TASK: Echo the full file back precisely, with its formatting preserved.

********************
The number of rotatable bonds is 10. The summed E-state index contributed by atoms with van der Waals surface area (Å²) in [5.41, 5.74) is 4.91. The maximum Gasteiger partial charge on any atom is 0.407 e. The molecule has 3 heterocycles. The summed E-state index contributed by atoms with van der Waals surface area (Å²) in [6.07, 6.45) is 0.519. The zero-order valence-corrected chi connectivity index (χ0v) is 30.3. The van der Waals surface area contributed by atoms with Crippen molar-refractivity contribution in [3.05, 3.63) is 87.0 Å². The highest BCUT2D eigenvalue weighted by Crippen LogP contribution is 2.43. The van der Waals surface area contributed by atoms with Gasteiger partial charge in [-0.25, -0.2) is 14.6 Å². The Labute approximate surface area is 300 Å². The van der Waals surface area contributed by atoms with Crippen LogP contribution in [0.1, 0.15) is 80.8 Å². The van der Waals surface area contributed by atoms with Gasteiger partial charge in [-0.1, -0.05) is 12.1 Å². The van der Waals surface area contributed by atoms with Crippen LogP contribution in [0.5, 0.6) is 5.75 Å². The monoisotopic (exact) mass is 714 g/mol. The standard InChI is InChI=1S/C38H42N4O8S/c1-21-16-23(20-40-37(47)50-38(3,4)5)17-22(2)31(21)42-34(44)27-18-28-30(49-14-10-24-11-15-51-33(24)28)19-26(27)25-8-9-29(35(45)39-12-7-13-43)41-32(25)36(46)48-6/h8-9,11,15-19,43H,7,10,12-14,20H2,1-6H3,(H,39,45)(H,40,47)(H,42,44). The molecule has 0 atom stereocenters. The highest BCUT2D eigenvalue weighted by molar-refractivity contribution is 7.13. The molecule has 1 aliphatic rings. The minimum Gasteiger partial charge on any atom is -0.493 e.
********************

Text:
The number of rotatable bonds is 10. The summed E-state index contributed by atoms with van der Waals surface area (Å²) in [5.41, 5.74) is 4.91. The maximum Gasteiger partial charge on any atom is 0.407 e. The molecule has 3 heterocycles. The summed E-state index contributed by atoms with van der Waals surface area (Å²) in [6.07, 6.45) is 0.519. The zero-order valence-corrected chi connectivity index (χ0v) is 30.3. The van der Waals surface area contributed by atoms with Crippen molar-refractivity contribution in [3.05, 3.63) is 87.0 Å². The highest BCUT2D eigenvalue weighted by Crippen LogP contribution is 2.43. The van der Waals surface area contributed by atoms with Gasteiger partial charge in [-0.25, -0.2) is 14.6 Å². The Labute approximate surface area is 300 Å². The van der Waals surface area contributed by atoms with Crippen LogP contribution in [0.1, 0.15) is 80.8 Å². The van der Waals surface area contributed by atoms with Gasteiger partial charge in [-0.1, -0.05) is 12.1 Å². The van der Waals surface area contributed by atoms with Crippen LogP contribution in [0.5, 0.6) is 5.75 Å². The monoisotopic (exact) mass is 714 g/mol. The standard InChI is InChI=1S/C38H42N4O8S/c1-21-16-23(20-40-37(47)50-38(3,4)5)17-22(2)31(21)42-34(44)27-18-28-30(49-14-10-24-11-15-51-33(24)28)19-26(27)25-8-9-29(35(45)39-12-7-13-43)41-32(25)36(46)48-6/h8-9,11,15-19,43H,7,10,12-14,20H2,1-6H3,(H,39,45)(H,40,47)(H,42,44). The molecule has 0 atom stereocenters. The highest BCUT2D eigenvalue weighted by molar-refractivity contribution is 7.13. The molecule has 1 aliphatic rings. The minimum Gasteiger partial charge on any atom is -0.493 e.